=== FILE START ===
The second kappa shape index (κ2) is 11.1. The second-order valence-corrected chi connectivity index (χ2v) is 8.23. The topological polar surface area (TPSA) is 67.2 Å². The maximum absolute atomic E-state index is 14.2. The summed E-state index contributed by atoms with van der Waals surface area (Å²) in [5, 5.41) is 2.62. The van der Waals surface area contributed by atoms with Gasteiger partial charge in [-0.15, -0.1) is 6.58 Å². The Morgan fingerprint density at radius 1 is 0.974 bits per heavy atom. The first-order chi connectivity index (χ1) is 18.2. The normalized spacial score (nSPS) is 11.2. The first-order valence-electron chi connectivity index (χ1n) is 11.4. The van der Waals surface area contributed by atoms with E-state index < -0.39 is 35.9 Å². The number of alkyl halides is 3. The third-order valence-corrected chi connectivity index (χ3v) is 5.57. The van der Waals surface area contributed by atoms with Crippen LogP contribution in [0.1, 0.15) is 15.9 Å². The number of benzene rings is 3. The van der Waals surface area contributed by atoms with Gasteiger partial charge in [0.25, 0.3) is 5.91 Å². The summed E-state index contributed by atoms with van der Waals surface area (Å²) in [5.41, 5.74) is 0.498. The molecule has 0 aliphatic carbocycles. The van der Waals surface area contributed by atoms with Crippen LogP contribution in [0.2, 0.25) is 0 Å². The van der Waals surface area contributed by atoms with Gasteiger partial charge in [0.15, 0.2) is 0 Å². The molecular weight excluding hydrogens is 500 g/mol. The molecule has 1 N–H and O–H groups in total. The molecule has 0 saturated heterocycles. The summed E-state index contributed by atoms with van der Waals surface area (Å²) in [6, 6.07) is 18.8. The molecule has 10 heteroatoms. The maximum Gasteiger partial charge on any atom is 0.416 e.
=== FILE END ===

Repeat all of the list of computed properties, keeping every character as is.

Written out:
The second kappa shape index (κ2) is 11.1. The second-order valence-corrected chi connectivity index (χ2v) is 8.23. The topological polar surface area (TPSA) is 67.2 Å². The maximum absolute atomic E-state index is 14.2. The summed E-state index contributed by atoms with van der Waals surface area (Å²) in [5, 5.41) is 2.62. The van der Waals surface area contributed by atoms with Gasteiger partial charge in [-0.15, -0.1) is 6.58 Å². The Morgan fingerprint density at radius 1 is 0.974 bits per heavy atom. The first-order chi connectivity index (χ1) is 18.2. The normalized spacial score (nSPS) is 11.2. The first-order valence-electron chi connectivity index (χ1n) is 11.4. The van der Waals surface area contributed by atoms with E-state index < -0.39 is 35.9 Å². The number of alkyl halides is 3. The third-order valence-corrected chi connectivity index (χ3v) is 5.57. The van der Waals surface area contributed by atoms with Crippen LogP contribution in [0.1, 0.15) is 15.9 Å². The number of benzene rings is 3. The van der Waals surface area contributed by atoms with Gasteiger partial charge in [0.25, 0.3) is 5.91 Å². The summed E-state index contributed by atoms with van der Waals surface area (Å²) in [5.41, 5.74) is 0.498. The molecule has 0 aliphatic carbocycles. The van der Waals surface area contributed by atoms with Crippen LogP contribution in [0.2, 0.25) is 0 Å². The van der Waals surface area contributed by atoms with Gasteiger partial charge in [0.15, 0.2) is 0 Å². The molecular weight excluding hydrogens is 500 g/mol. The molecule has 1 N–H and O–H groups in total. The molecule has 0 saturated heterocycles. The summed E-state index contributed by atoms with van der Waals surface area (Å²) in [6, 6.07) is 18.8. The molecule has 10 heteroatoms. The maximum Gasteiger partial charge on any atom is 0.416 e.